Wearing a Windows Admin hat:

Went to ISCSI Initiator and all I have to do is Initiate this new drive as shown below. you can see our new drive as Inactive as of now in the below screenshot.

Once you click ok, you will be seeing this drive as connected in your ISCSI Initiator, but still this is not available for Windows. Now we’ve to go to Server manager->Storage and Bring it Online->Initialize->Create new Simple Volume(Format the Drive) so that you can see it physically in your My Computer. (See below Screenshot, once I did created the drive, I selected K$ as my volume)

Once, this drive is logged on both the Nodes  basically now we’ve to add this drive to our Windows Cluster using Fail Over Cluster manager(am on Node1) as shown below.

It will search for all the disks which are suitable for clustering for a while…After few seconds, You’ll see below.

Once added, you can see this Drive has been added to our Cluster as Available Storage(Note: At this Point SQL Server Service is not yet ready using this Drive).

Now…Right Click on your SQL Server and select “Add Storage” as shown below.

So…Are we done yet? Nopee…….Here comes the most Important Part and the piece which I’ve seen people missing a lot while adding a new Drive to existing SQL Server Clusters. So what are we missing here? The Answer is SQL Server Dependency. Didn’t quite understood what I’m saying? Well, see the below Screenshot where Drive 7(new drive which we just added) is floating in air with no relation to SQL Server Service.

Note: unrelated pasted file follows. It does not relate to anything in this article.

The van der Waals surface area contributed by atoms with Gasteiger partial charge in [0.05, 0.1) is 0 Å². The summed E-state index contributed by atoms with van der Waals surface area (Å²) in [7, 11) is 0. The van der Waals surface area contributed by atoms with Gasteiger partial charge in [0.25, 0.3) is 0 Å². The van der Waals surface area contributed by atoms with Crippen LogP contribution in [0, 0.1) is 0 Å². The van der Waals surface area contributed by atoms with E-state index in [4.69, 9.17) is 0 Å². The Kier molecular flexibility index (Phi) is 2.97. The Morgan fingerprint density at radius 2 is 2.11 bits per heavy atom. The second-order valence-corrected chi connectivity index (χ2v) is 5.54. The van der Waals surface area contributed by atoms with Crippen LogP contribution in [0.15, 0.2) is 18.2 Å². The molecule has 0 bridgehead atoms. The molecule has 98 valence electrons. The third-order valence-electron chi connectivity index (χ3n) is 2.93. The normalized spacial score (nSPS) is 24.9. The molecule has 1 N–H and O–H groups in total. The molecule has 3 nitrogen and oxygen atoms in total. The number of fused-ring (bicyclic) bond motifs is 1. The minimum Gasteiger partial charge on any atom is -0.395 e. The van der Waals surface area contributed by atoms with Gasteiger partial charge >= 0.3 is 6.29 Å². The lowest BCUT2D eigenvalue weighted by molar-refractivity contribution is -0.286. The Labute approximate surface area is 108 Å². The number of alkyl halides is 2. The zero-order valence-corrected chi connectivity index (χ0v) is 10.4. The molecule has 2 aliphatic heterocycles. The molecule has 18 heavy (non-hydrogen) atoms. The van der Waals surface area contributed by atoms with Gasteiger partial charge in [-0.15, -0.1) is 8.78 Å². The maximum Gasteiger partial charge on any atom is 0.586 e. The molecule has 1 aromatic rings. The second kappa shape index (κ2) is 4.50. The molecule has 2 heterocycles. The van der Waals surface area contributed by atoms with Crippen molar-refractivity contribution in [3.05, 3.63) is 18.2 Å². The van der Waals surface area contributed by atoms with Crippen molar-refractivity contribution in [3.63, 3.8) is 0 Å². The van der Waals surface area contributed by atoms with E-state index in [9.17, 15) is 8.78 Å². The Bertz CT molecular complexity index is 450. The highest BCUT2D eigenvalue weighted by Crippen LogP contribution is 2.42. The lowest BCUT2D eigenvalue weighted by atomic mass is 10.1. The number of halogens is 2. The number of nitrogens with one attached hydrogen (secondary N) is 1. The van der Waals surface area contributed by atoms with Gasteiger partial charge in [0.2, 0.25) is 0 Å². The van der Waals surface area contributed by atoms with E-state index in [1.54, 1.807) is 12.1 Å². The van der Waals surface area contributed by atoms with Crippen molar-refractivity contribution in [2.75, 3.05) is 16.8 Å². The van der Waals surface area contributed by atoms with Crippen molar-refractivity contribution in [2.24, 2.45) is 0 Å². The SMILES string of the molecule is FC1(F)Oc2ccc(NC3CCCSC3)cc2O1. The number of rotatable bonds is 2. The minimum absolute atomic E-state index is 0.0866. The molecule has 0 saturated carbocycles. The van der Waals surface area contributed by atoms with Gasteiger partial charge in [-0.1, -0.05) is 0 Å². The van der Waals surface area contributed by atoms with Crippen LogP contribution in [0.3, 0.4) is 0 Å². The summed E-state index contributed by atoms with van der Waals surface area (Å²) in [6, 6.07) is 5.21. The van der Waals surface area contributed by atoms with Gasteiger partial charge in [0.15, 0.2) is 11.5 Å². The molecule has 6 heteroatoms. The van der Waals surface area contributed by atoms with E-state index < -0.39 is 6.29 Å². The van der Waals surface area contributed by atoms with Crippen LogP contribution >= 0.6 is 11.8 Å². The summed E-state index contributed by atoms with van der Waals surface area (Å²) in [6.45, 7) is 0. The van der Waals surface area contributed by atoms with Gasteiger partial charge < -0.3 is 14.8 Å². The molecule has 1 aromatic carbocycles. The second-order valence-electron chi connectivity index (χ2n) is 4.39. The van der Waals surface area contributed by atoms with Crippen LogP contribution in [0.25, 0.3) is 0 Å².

How to verify that the Drive has not yet added successfully 100% to our SQL Server Instance from SSMS? It’s very simple, Just try to access this Drive from your SSMS. In this example I’m just trying to take a backup of one of my Databases and looking for $K to place the backup, which I can’t see(But I can see it from My Computer) unless I add the dependency Manually as you can see below.

So…What to do now?? Just make an “AND” Dependency for your New Drive. But how??